Advent calendars come in all shapes and sizes.
Some share traditional Bible verses, others share chocolates or small trinkets. You can find advent calendars with mini Funko Pop figurines inside, LEGO sets, ornaments, flavors of tea, socks, beverages, candle scents… practically anything comes in advent calendar form these days.
I have friends who do a holiday movie advent calendar each year, which gives them a different holiday movie to watch each day en route to Christmas. Our holiday gift guide featured an escape room advent calendar with a puzzle to solve to tell you which door to open next!
[Some participants even share their solving efforts on YouTube!]
Each day leading up to Christmas, tens of thousands (possibly hundreds of thousands!) of programming enthusiasts log onto the Advent of Code website to find out what the day’s two-part challenge is.
Yup, two puzzles await solvers every day. (Completing the first one on a given day unlocks the second puzzle.) Each one requires them to put their coding skills to the test in order to solve various problems or complete particular tasks. Participants can code their solutions in the programming language of their choice, and are rewarded with a gold star each time they successfully solve a problem.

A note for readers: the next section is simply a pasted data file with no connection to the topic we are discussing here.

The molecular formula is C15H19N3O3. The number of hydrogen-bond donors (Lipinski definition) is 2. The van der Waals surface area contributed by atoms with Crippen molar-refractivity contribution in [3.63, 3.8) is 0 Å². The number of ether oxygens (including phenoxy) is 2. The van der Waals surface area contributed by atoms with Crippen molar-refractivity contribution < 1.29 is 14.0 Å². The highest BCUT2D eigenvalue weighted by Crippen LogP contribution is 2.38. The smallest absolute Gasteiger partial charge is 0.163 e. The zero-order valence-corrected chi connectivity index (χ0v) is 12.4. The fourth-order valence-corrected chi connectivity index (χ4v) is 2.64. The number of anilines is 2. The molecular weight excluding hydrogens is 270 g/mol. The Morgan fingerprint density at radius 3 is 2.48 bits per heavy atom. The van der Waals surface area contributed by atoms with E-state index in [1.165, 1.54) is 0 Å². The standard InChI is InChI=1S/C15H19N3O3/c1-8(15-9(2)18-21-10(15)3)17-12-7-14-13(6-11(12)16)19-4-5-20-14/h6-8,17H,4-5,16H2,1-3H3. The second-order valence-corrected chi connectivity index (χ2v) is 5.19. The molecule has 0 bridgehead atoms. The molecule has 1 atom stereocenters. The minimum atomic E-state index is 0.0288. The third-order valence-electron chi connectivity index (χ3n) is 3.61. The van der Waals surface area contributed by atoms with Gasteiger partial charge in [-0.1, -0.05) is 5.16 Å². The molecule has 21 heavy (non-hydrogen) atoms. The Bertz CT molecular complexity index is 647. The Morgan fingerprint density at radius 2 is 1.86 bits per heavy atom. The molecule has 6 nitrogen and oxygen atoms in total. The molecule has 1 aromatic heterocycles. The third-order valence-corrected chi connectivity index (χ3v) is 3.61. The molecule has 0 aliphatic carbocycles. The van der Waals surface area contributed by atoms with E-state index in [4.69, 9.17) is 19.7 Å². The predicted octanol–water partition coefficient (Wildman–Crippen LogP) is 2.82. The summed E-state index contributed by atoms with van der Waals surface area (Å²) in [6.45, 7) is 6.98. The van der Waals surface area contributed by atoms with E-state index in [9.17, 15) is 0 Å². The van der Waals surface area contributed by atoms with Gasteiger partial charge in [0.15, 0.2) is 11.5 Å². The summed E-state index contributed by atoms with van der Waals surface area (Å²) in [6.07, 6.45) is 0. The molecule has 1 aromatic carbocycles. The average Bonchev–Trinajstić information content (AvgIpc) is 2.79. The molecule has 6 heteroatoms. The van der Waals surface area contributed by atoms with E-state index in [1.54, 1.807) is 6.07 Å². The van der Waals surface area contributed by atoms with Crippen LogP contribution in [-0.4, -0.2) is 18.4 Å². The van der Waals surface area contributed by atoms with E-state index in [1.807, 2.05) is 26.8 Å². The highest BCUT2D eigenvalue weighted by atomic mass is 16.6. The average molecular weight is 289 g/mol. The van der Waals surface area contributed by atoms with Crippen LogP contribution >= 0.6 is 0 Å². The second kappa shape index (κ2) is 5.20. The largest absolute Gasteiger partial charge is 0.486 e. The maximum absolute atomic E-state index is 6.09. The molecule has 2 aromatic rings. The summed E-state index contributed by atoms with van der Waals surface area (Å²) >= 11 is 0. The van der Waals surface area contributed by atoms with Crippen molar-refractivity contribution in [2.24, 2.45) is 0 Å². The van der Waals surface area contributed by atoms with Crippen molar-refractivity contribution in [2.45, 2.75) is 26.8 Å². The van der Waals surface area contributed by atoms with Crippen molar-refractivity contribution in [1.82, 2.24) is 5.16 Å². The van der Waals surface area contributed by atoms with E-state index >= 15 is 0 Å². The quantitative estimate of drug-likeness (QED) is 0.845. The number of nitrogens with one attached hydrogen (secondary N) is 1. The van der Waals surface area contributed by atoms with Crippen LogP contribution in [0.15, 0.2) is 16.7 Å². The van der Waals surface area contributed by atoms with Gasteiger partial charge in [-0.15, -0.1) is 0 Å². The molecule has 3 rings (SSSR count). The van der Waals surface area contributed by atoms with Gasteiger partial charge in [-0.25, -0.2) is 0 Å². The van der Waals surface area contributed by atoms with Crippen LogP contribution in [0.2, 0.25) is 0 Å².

Each year, the Advent of Code challenges are built around a unique story. This year, for instance, involves Santa’s elves losing the keys to Santa’s sleigh, dropping them into the ocean.
Thankfully, the elves are equipped with a submarine for just such an emergency, and with the programmer’s help, they need to complete their underwater quest to save Christmas.
So far, the coding puzzles have involved everything from figuring out how to pilot the submarine and eluding a hungry whale to escaping a sea cave and mapping the floor of an ocean trench.
Advent of Code has been running annually since 2015, and attracts coding enthusiasts of all skill levels. Some simply enjoy the challenge, while others seek to be one of the top 100 fastest solvers, landing on an elite leaderboard of competitors.
And not only has creator Eric Wastl built a new holiday tradition for many puzzle-minded programmers out there, but he’s also inspired communities of coding fans to come together. (The subreddit for Advent of Code has over 35,000 members!)
I look forward to reading how the elves’ submarine adventure ends. If you’re interested in finding out more about Advent of Code, check out their website here.
Thanks for visiting PuzzleNation Blog today! Be sure to sign up for our newsletter to stay up-to-date on everything PuzzleNation!